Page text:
2015: Second Quarter Favorites 20 picks from the second quarter of the year


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For each year's first three quarters, we celebrate by sharing a list of our favorite music releases. Unlike our year-end lists, these quarter features are casually compiled, with an aim to spotlight the underdogs and the lesser-heard among the more popular picks. More from this series


C. Spencer Yeh
Solo Voice I-X

[Primary Information]

The more I listen to 2015, the more I realize that this year’s theme is vocal fragmentation. Today, more than ever, I’m hearing so many clubby, loungey musicians — forming in legion on SoundCloud — make syllables dance, pushing language through a shredding machine; beatmakers and sample-heavy musicians also do the same, appropriating without end. And then — like a deus ex machina hacking your computer — there are musicians like C. Spencer Yeh, steeped in an avant-garde tradition with more ties to the University than the Nightclub. On Solo Voice I-X, Yeh records vocal utterances, looping them and leaving them mostly dry, with minimal editing. The result: a hyper-materialistic, ultra-zoomed in composition, with an almost nauseous, anti-musical allure.

Action Figures
Action Figures

[Bootleg Tapes]

In the beginning, there was the Look, a moment of existential assertion, a reversible, oppressive relationship bound up with objects (with becoming objects) and gazes (with colonizing gazes). A moment of domination and violence. Then came the Measure, an abstraction of the Look that required no looking, a dissolution of violence that affirmed extant controls. A painless, mournful scrutiny that, evading and omitting no one, signals the death of aesthetic autonomy and simultaneously gives birth to a multiplicity of canons. Enter, now, Perception: not a return to the body, still less a return to aesthetics, at least in any active and independent way. We hold together fragments of form, surfaces in passing: paranoia, leisure, hospitals, performance, spreadsheets, money, cinema, the gym. Sensation, relocated and exposed: effortlessly mobile, inherently passive, tangible segments of the world-as-image — tagged and fixed in an ongoing moment of uneven hypnosis.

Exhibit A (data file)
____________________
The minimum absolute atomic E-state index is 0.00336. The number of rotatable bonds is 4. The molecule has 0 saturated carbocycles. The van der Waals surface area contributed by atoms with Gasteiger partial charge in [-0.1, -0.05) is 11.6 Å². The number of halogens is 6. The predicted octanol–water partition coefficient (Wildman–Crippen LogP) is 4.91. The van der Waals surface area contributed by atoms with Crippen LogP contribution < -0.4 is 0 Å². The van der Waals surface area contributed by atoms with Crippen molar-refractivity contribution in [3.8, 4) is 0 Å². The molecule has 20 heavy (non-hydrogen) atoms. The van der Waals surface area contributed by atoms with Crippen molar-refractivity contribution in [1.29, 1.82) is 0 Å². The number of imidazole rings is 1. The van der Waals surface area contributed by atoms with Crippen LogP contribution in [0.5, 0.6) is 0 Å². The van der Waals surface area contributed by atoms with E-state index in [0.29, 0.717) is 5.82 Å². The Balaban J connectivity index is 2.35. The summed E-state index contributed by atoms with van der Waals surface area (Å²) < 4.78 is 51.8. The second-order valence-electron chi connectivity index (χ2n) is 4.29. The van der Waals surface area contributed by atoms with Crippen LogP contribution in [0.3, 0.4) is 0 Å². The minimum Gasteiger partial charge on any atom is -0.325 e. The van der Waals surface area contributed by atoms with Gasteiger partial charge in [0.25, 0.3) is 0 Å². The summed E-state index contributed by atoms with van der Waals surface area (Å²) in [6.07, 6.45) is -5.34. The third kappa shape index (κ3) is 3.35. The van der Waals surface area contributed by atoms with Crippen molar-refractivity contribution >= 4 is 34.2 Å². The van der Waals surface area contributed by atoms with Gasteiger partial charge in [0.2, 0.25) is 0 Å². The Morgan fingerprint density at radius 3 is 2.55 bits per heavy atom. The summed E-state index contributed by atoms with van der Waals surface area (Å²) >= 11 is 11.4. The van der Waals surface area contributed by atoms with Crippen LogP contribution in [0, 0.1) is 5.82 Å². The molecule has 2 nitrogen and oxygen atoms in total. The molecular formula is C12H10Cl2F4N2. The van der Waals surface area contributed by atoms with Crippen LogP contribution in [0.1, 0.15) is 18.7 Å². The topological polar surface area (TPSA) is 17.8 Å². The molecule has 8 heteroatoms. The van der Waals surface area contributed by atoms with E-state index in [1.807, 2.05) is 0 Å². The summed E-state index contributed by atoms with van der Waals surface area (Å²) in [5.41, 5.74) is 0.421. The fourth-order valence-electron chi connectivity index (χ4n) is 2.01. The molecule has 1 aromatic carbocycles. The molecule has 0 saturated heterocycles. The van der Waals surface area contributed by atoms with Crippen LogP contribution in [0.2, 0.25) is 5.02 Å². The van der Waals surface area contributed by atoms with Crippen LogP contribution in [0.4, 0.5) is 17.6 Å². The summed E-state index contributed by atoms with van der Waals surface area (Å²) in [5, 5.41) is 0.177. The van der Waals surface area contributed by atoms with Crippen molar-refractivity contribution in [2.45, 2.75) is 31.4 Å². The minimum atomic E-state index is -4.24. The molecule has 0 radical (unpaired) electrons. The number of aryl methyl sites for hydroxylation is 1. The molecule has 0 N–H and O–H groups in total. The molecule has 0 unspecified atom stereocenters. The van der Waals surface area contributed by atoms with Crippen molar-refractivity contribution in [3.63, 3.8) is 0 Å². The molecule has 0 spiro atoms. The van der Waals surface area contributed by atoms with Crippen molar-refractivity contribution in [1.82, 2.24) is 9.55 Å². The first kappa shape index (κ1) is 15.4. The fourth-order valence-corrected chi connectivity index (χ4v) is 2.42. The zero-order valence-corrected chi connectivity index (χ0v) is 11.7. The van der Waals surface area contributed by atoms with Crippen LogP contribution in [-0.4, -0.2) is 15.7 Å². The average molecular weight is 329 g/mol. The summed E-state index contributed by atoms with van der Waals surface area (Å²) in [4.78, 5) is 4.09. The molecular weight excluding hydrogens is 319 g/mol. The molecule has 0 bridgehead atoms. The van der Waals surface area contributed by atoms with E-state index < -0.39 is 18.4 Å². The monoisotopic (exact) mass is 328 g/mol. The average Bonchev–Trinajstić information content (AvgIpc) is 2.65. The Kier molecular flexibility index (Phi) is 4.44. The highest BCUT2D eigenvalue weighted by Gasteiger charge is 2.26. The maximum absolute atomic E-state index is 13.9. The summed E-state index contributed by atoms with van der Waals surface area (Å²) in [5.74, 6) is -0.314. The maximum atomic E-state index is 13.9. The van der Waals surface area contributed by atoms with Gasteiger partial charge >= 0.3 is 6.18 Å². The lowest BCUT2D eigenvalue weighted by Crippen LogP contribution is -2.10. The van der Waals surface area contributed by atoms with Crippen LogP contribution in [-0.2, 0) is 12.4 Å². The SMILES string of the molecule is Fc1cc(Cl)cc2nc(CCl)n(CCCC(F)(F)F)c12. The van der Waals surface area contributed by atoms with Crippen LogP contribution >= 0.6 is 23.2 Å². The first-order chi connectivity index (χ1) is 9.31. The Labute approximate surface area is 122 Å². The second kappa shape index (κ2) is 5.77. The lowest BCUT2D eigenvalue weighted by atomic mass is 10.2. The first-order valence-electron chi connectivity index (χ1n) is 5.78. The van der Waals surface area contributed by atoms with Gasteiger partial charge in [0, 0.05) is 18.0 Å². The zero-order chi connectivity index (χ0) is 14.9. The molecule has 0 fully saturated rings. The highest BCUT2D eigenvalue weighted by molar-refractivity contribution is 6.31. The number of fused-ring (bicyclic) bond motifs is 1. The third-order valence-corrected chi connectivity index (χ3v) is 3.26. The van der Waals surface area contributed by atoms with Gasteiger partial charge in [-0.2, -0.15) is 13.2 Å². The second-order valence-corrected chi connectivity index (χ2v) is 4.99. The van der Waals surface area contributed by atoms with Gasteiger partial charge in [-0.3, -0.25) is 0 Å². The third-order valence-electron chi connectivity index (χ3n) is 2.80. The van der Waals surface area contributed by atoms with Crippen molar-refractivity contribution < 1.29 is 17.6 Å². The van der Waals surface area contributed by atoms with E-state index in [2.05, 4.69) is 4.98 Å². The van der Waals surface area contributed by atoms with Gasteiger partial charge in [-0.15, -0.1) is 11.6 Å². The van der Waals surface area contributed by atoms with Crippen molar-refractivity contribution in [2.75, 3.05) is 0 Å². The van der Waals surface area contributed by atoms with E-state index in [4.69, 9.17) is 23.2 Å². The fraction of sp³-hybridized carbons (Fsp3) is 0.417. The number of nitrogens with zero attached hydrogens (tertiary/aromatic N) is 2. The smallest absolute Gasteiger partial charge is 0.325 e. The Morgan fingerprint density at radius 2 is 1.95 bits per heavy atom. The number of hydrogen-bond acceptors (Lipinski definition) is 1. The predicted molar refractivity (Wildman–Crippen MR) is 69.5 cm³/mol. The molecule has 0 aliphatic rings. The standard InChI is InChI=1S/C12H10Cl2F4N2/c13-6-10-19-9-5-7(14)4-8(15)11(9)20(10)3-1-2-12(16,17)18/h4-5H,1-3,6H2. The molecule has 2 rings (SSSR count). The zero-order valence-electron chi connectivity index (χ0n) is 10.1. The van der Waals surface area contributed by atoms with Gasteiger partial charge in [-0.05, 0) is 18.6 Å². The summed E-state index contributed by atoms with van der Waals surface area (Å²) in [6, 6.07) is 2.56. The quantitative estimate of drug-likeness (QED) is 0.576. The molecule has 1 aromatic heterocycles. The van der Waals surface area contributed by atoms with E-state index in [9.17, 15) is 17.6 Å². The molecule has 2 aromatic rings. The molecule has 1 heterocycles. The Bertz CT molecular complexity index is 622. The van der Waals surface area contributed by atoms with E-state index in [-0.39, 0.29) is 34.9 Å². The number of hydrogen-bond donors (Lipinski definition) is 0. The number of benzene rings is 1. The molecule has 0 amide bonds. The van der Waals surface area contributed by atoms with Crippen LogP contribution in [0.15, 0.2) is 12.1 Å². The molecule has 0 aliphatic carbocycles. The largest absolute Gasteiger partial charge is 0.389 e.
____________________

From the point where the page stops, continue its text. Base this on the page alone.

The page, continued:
Container
LP

[Spectrum Spools]

The tree of life is not really a tree — it’s a tangled fucking web, and Container is one of its most disgusting hybrid outgrowths; noise-techno’s weapons are by now pretty familiar and as unwholesome as ever, but you haven’t heard/felt them so purely, so concisely, so excitingly deployed since you crawled out of that swamp. This album is pretty much pure blown-out drum machine, sometimes accompanied by squealing filth, by sirens and squalor; it doesn’t need a bass line, handclaps, choral pads, etc. All that excess can be sloughed off like your whole soon-to-be-corpse. You’re a worm, a lizard, some other repulsive quivering pile of flesh, and this is a glimpse of your post-human future, billions years of evolution not just bypassed, but made irrelevant. You’re irrelevant. You’re a vessel for forced movement, for horizontal transfer, for what Container does to you.

Various Artists: STAYCORE
SUMMER JAMS 2K15

[STAYCORE]